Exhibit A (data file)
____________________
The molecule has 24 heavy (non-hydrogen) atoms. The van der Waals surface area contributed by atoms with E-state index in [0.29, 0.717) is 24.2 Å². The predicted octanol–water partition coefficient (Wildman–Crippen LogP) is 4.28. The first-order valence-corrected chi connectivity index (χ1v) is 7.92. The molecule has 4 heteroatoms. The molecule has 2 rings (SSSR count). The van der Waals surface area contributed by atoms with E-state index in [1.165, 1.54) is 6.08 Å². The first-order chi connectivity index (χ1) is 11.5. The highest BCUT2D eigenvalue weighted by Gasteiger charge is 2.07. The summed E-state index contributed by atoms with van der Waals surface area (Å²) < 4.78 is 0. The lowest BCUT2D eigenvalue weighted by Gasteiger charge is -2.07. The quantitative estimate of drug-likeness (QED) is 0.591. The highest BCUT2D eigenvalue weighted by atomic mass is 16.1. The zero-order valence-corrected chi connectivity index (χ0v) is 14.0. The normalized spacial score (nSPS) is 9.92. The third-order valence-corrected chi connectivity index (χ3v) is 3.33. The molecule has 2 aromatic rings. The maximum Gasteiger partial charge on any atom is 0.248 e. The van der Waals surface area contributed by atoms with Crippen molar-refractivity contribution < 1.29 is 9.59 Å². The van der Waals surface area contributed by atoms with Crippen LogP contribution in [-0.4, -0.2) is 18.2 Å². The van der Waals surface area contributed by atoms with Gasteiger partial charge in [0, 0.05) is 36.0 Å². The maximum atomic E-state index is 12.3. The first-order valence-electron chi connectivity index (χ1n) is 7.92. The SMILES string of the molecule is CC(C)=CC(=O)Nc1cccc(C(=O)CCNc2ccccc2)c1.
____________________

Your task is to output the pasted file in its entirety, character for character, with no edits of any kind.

The molecule has 24 heavy (non-hydrogen) atoms. The van der Waals surface area contributed by atoms with E-state index in [0.29, 0.717) is 24.2 Å². The predicted octanol–water partition coefficient (Wildman–Crippen LogP) is 4.28. The first-order valence-corrected chi connectivity index (χ1v) is 7.92. The molecule has 4 heteroatoms. The molecule has 2 rings (SSSR count). The van der Waals surface area contributed by atoms with E-state index in [1.165, 1.54) is 6.08 Å². The first-order chi connectivity index (χ1) is 11.5. The highest BCUT2D eigenvalue weighted by Gasteiger charge is 2.07. The summed E-state index contributed by atoms with van der Waals surface area (Å²) < 4.78 is 0. The lowest BCUT2D eigenvalue weighted by Gasteiger charge is -2.07. The quantitative estimate of drug-likeness (QED) is 0.591. The highest BCUT2D eigenvalue weighted by atomic mass is 16.1. The zero-order valence-corrected chi connectivity index (χ0v) is 14.0. The normalized spacial score (nSPS) is 9.92. The third-order valence-corrected chi connectivity index (χ3v) is 3.33. The molecule has 2 aromatic rings. The maximum Gasteiger partial charge on any atom is 0.248 e. The van der Waals surface area contributed by atoms with Crippen molar-refractivity contribution < 1.29 is 9.59 Å². The van der Waals surface area contributed by atoms with Crippen LogP contribution in [-0.4, -0.2) is 18.2 Å². The van der Waals surface area contributed by atoms with Gasteiger partial charge in [0, 0.05) is 36.0 Å². The maximum atomic E-state index is 12.3. The first-order valence-electron chi connectivity index (χ1n) is 7.92. The SMILES string of the molecule is CC(C)=CC(=O)Nc1cccc(C(=O)CCNc2ccccc2)c1.